Inferring about individual drug and schizotypy effects on cognitive functioning in polydrug using mephedrone users before and after clubbing

Objective Mephedrone has been recently made illegal in Europe, but little empirical evidence is available on its impact on human cognitive functions. We investigated acute and chronic effects of mephedrone consumption on drug-sensitive cognitive measures, while also accounting for the influence of associated additional drug use and personality features. Method Twenty-six volunteers from the general population performed tasks measuring verbal learning, verbal fluency and cognitive flexibility before and after a potential drug-taking situation (pre-clubbing and post-clubbing at dance clubs, respectively). Participants also provided information on chronic and recent drug use, schizotypal (Oxford-Liverpool Inventory of Feelings and Experiences) and depressive symptoms (Beck Depression Inventory), sleep pattern and premorbid IQ. Results We found that (i) mephedrone users performed worse than non-users pre-clubbing and deteriorated from the pre-clubbing to the post-clubbing assessment; (ii) pre-clubbing cannabis and amphetamine (not mephedrone) use predicted relative cognitive attenuations; (iii) post-clubbing, depression scores predicted relative cognitive attenuations; and (iv) schizotypy was largely unrelated to cognitive functioning, apart from a negative relationship between cognitive disorganisation and verbal fluency. Conclusion Results suggest that polydrug use and depressive symptoms in the general population negatively affect cognition. For schizotypy, only elevated cognitive disorganisation showed potential links to a pathological cognitive profile previously reported along the psychosis dimension. Copyright (c) 2013 John Wiley & Sons, Ltd.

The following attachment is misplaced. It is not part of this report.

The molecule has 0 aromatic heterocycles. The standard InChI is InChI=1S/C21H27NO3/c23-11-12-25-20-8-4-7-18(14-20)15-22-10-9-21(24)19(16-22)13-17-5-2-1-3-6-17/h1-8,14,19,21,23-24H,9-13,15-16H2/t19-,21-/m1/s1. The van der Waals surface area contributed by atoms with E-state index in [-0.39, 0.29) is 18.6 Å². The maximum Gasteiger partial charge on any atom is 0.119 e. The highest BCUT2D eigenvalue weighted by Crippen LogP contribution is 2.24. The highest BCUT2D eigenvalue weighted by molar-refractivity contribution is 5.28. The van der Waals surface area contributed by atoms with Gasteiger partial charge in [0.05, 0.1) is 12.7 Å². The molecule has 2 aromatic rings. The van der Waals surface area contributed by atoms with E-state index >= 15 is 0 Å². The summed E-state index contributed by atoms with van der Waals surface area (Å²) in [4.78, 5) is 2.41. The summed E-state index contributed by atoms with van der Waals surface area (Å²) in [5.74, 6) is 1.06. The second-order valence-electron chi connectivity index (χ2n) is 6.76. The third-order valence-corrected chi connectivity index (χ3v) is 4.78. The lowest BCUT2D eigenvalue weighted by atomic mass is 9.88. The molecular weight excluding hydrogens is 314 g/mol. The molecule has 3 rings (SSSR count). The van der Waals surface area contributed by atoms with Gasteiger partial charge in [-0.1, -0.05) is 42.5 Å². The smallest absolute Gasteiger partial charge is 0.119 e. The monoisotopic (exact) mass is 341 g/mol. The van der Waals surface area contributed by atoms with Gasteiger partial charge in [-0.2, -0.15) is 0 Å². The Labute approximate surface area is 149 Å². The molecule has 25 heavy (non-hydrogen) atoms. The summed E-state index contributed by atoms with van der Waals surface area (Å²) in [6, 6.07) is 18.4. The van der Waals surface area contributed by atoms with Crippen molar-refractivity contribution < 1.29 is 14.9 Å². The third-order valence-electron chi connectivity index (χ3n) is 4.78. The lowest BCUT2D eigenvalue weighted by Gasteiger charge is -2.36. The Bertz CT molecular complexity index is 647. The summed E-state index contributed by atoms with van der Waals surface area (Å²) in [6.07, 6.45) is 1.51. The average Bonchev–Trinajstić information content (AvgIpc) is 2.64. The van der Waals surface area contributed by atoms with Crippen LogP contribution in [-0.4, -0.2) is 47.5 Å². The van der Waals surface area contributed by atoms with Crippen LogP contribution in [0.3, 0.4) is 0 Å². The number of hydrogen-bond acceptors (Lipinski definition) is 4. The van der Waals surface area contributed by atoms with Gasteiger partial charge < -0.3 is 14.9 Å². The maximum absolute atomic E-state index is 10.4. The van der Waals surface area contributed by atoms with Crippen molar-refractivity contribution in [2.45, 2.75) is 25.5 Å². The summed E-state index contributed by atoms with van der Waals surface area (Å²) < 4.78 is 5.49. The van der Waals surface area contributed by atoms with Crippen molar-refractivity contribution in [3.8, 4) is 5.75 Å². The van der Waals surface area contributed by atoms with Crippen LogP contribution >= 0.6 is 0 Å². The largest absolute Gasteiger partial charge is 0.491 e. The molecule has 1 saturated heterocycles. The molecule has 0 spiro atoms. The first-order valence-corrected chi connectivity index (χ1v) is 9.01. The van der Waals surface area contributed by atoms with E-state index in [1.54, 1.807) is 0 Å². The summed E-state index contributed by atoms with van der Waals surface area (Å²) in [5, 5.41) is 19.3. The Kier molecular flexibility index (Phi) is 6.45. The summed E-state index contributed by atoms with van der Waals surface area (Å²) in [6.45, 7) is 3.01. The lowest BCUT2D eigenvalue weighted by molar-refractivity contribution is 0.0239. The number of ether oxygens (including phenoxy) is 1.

Related material